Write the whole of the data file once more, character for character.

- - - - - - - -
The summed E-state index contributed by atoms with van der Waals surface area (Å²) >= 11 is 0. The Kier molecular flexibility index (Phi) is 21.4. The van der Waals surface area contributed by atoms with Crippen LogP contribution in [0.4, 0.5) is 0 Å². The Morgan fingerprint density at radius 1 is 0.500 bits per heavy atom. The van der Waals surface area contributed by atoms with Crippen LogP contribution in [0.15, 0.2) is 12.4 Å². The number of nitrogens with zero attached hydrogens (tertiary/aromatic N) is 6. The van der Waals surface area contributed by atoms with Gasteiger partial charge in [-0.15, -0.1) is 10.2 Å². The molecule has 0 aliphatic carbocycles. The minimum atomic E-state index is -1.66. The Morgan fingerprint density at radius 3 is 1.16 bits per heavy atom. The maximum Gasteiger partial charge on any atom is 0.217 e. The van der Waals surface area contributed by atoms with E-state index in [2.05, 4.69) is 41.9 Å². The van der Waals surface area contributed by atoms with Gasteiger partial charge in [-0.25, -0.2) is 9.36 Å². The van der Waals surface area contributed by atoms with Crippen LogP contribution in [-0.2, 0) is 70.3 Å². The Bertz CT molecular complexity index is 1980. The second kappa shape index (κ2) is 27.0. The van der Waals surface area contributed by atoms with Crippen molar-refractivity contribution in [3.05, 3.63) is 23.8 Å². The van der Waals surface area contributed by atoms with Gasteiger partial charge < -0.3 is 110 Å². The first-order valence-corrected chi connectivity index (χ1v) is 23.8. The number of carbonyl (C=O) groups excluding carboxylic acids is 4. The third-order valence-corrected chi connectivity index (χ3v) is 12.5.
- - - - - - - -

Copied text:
The summed E-state index contributed by atoms with van der Waals surface area (Å²) >= 11 is 0. The Kier molecular flexibility index (Phi) is 21.4. The van der Waals surface area contributed by atoms with Crippen LogP contribution in [0.4, 0.5) is 0 Å². The Morgan fingerprint density at radius 1 is 0.500 bits per heavy atom. The van der Waals surface area contributed by atoms with Crippen LogP contribution in [0.15, 0.2) is 12.4 Å². The number of nitrogens with zero attached hydrogens (tertiary/aromatic N) is 6. The van der Waals surface area contributed by atoms with Gasteiger partial charge in [-0.15, -0.1) is 10.2 Å². The molecule has 0 aliphatic carbocycles. The minimum atomic E-state index is -1.66. The Morgan fingerprint density at radius 3 is 1.16 bits per heavy atom. The maximum Gasteiger partial charge on any atom is 0.217 e. The van der Waals surface area contributed by atoms with E-state index in [2.05, 4.69) is 41.9 Å². The van der Waals surface area contributed by atoms with Gasteiger partial charge in [-0.25, -0.2) is 9.36 Å². The van der Waals surface area contributed by atoms with Crippen LogP contribution in [-0.2, 0) is 70.3 Å². The Bertz CT molecular complexity index is 1980. The second kappa shape index (κ2) is 27.0. The van der Waals surface area contributed by atoms with Crippen molar-refractivity contribution in [3.05, 3.63) is 23.8 Å². The van der Waals surface area contributed by atoms with Gasteiger partial charge < -0.3 is 110 Å². The first-order valence-corrected chi connectivity index (χ1v) is 23.8. The number of carbonyl (C=O) groups excluding carboxylic acids is 4. The third-order valence-corrected chi connectivity index (χ3v) is 12.5.